Mine Site Closure and Reclamation at Goldcorp
Mining is a dirty job but mine reclamation shouldn’t be. We speak to Goldcorp about its Corporate Social Responsibility Plan and sustainable development objectives
Mine site closure and reclamation is a critical element of mining and requires an immense amount of planning, design, and implementation for success. Because a mine begins to close the day it opens, decisions are made before, during and after the life of the mine to develop the best, and most cost-effective, way of closing a site and bringing the landscape back to life.
On the forefront of mine closure and reclamation is Goldcorp Inc. The Canadian company has built a solid reputation by implementing policies that consider its Corporate Social Responsibility Plan as well as its sustainable development objectives. When closing a site, Goldcorp strives to aid local communities in bringing the transition from mine operations to post mining, and to plan for the socio-economic challenges that may result from the termination of mine operations.
Understanding the process
From the earliest stage of a mine’s lifecycle, Goldcorp plans to open and close the mine in the most feasible and responsible way. All of the company’s operations have closure plans in place, designed to prevent long term adverse impacts on the environment and the surrounding communities. These plans are reviewed annually to ensure they remain current and reflect any changes that may have occurred over the previous 12 months. Because each mine site is different, each closure plan is unique in its own way, customized for the community and surrounding area it’s located in.
The company is committed to closing mines in a sustainable manner. The goal is to establish healthy ecosystems, a productive land use, and sustainable socio-economic conditions following the closure of a mine.
To do so, Goldcorp works with communities and collaborates during the life of the mine to identify and support community development projects that are sustainable, have community ownership, and can be run independently of the mine in the long term. The company works to remediate damaged lands from mining operations and has invested substantial funds into transforming closed mine sites into flourishing habitat for both local communities and wildlife.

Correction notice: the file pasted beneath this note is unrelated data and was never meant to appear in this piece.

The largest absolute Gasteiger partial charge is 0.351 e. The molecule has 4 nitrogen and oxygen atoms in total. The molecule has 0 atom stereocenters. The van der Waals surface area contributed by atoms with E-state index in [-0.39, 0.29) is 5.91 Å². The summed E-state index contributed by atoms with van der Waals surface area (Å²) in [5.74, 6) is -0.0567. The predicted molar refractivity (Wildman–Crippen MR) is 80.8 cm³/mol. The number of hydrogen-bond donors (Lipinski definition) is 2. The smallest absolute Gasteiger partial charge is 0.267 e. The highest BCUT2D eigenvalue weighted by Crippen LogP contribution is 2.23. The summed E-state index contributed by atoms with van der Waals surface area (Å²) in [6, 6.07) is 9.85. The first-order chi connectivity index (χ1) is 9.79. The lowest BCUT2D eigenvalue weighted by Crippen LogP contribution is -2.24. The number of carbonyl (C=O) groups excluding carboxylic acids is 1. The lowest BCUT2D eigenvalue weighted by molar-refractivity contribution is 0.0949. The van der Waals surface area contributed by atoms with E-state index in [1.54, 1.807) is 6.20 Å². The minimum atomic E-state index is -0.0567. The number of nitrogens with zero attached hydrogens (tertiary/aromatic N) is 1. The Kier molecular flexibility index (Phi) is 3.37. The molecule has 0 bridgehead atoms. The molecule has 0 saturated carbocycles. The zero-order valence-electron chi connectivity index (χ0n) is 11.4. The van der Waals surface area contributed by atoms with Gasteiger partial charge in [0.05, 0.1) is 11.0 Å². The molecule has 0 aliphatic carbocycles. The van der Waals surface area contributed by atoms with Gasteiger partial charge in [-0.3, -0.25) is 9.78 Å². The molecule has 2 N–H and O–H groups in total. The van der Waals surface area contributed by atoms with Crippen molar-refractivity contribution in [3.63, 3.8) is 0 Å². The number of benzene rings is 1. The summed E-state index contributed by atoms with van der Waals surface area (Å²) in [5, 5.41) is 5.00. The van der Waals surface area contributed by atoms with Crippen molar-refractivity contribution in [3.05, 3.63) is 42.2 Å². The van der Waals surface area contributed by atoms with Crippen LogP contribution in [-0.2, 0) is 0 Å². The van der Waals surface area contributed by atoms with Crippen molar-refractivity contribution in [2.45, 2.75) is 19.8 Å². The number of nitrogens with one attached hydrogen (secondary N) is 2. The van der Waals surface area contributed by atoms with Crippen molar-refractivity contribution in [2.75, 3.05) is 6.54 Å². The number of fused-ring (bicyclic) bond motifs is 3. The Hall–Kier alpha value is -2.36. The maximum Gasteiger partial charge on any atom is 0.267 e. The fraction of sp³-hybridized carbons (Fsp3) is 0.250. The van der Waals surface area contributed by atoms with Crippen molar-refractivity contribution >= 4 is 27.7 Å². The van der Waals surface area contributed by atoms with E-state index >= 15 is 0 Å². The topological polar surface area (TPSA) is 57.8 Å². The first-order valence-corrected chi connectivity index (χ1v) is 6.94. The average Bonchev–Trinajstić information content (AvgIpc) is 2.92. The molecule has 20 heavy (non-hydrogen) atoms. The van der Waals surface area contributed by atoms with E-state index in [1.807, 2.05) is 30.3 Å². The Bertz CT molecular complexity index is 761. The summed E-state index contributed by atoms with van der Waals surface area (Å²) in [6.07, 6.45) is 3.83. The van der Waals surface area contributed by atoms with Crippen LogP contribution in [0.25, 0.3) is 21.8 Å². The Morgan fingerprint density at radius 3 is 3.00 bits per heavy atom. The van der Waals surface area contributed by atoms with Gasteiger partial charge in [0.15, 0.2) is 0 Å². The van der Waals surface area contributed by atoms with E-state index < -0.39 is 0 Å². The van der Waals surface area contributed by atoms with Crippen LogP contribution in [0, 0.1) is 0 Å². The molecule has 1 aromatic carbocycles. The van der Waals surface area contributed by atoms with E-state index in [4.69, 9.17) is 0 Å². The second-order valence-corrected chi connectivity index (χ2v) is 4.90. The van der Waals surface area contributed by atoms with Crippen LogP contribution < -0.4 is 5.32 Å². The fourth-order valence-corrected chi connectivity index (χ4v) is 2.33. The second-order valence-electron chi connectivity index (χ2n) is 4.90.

A prime example can be seen at Goldcorp’s Porcupine mine located in Ontario, Canada. The award-winning reclamation project included the use of biosolids as a cover and wild grasses to promote a self-sustaining environment. This in return attracted wildlife, including several black bears and the increased number of bee colonies, spawning a local honey industry.
Goldcorp’s Corporate Social Responsibility (CSR) team is responsible for improving the consistency and effectiveness of its activities, while remaining sensitive to the unique aspects of each area’s social, political, economic, and cultural environment, The company’s CSR objective is to apply this policy framework across all of its organizations, and to expand and improve on it as it applies to each individual program or initiative.
Examples of Goldcorp’s CSR plan in place can be seen at its former San Martin mine in Honduras. What used to be a mining camp is now the San Martin Ecology Center, a 31-room, eco-tourism themed hotel with a restaurant, swimming pool and other amenities that provide citizens of the area with lasting economic benefits and self-sufficiency.
The reclaimed site is also thriving with agri-businesses. Goldcorp has supported the hiring and training of local people in chicken and hog farming, growing of lemons, oranges and mangos, as well as indigenous plants that are a source of biofuel. In addition, farmers are now cultivating biofuel seed crops to widen the circle of sustainability for generations to come.